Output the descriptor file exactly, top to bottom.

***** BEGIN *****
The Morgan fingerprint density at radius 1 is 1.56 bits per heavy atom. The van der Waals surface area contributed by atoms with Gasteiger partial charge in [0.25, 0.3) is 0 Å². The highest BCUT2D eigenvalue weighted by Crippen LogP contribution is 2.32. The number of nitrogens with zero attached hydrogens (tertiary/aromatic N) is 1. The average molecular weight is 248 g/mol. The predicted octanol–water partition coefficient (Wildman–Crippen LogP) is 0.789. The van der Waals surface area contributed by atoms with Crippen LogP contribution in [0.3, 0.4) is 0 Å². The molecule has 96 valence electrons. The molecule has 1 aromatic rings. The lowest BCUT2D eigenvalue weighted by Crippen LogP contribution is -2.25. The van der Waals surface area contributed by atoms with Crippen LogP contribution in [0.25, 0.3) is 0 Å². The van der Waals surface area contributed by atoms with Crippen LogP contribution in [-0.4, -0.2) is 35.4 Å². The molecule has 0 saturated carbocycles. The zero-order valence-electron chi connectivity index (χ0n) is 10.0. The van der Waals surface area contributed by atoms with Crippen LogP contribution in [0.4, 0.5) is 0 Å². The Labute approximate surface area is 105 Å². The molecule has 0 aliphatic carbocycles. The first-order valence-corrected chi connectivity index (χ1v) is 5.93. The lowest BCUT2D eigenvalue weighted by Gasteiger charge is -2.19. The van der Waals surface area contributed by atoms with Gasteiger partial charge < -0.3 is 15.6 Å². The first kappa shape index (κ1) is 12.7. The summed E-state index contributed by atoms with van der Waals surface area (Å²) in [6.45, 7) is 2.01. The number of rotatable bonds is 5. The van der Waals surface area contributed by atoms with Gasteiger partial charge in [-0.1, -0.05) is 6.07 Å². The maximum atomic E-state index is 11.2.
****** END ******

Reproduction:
The Morgan fingerprint density at radius 1 is 1.56 bits per heavy atom. The van der Waals surface area contributed by atoms with Gasteiger partial charge in [0.25, 0.3) is 0 Å². The highest BCUT2D eigenvalue weighted by Crippen LogP contribution is 2.32. The number of nitrogens with zero attached hydrogens (tertiary/aromatic N) is 1. The average molecular weight is 248 g/mol. The predicted octanol–water partition coefficient (Wildman–Crippen LogP) is 0.789. The van der Waals surface area contributed by atoms with Crippen LogP contribution in [0.3, 0.4) is 0 Å². The molecule has 96 valence electrons. The molecule has 1 aromatic rings. The lowest BCUT2D eigenvalue weighted by Crippen LogP contribution is -2.25. The van der Waals surface area contributed by atoms with Crippen LogP contribution in [0.25, 0.3) is 0 Å². The van der Waals surface area contributed by atoms with Crippen LogP contribution in [-0.4, -0.2) is 35.4 Å². The molecule has 0 saturated carbocycles. The zero-order valence-electron chi connectivity index (χ0n) is 10.0. The van der Waals surface area contributed by atoms with Crippen LogP contribution in [0.4, 0.5) is 0 Å². The Labute approximate surface area is 105 Å². The molecule has 0 aliphatic carbocycles. The first-order valence-corrected chi connectivity index (χ1v) is 5.93. The lowest BCUT2D eigenvalue weighted by Gasteiger charge is -2.19. The van der Waals surface area contributed by atoms with Gasteiger partial charge < -0.3 is 15.6 Å². The first kappa shape index (κ1) is 12.7. The summed E-state index contributed by atoms with van der Waals surface area (Å²) in [6.45, 7) is 2.01. The number of rotatable bonds is 5. The van der Waals surface area contributed by atoms with Gasteiger partial charge in [-0.1, -0.05) is 6.07 Å². The maximum atomic E-state index is 11.2.